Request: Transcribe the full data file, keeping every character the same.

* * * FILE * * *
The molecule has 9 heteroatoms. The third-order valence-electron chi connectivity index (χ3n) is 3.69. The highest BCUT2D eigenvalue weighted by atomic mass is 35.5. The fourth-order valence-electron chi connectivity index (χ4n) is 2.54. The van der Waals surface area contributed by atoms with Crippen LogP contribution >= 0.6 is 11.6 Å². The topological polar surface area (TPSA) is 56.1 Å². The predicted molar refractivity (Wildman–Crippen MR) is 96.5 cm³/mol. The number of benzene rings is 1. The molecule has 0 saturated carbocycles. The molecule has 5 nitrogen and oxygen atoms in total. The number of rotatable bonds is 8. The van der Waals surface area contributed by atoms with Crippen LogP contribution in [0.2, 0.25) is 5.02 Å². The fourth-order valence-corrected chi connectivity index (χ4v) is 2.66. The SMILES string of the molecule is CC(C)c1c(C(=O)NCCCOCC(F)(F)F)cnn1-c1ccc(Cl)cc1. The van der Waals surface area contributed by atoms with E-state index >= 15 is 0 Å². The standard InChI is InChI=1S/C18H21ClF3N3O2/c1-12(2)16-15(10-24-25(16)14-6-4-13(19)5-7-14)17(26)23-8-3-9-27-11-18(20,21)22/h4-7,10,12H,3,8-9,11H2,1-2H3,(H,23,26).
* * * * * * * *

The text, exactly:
The molecule has 9 heteroatoms. The third-order valence-electron chi connectivity index (χ3n) is 3.69. The highest BCUT2D eigenvalue weighted by atomic mass is 35.5. The fourth-order valence-electron chi connectivity index (χ4n) is 2.54. The van der Waals surface area contributed by atoms with Crippen LogP contribution >= 0.6 is 11.6 Å². The topological polar surface area (TPSA) is 56.1 Å². The predicted molar refractivity (Wildman–Crippen MR) is 96.5 cm³/mol. The number of benzene rings is 1. The molecule has 0 saturated carbocycles. The molecule has 5 nitrogen and oxygen atoms in total. The number of rotatable bonds is 8. The van der Waals surface area contributed by atoms with Crippen LogP contribution in [0.2, 0.25) is 5.02 Å². The fourth-order valence-corrected chi connectivity index (χ4v) is 2.66. The SMILES string of the molecule is CC(C)c1c(C(=O)NCCCOCC(F)(F)F)cnn1-c1ccc(Cl)cc1. The van der Waals surface area contributed by atoms with E-state index >= 15 is 0 Å². The standard InChI is InChI=1S/C18H21ClF3N3O2/c1-12(2)16-15(10-24-25(16)14-6-4-13(19)5-7-14)17(26)23-8-3-9-27-11-18(20,21)22/h4-7,10,12H,3,8-9,11H2,1-2H3,(H,23,26).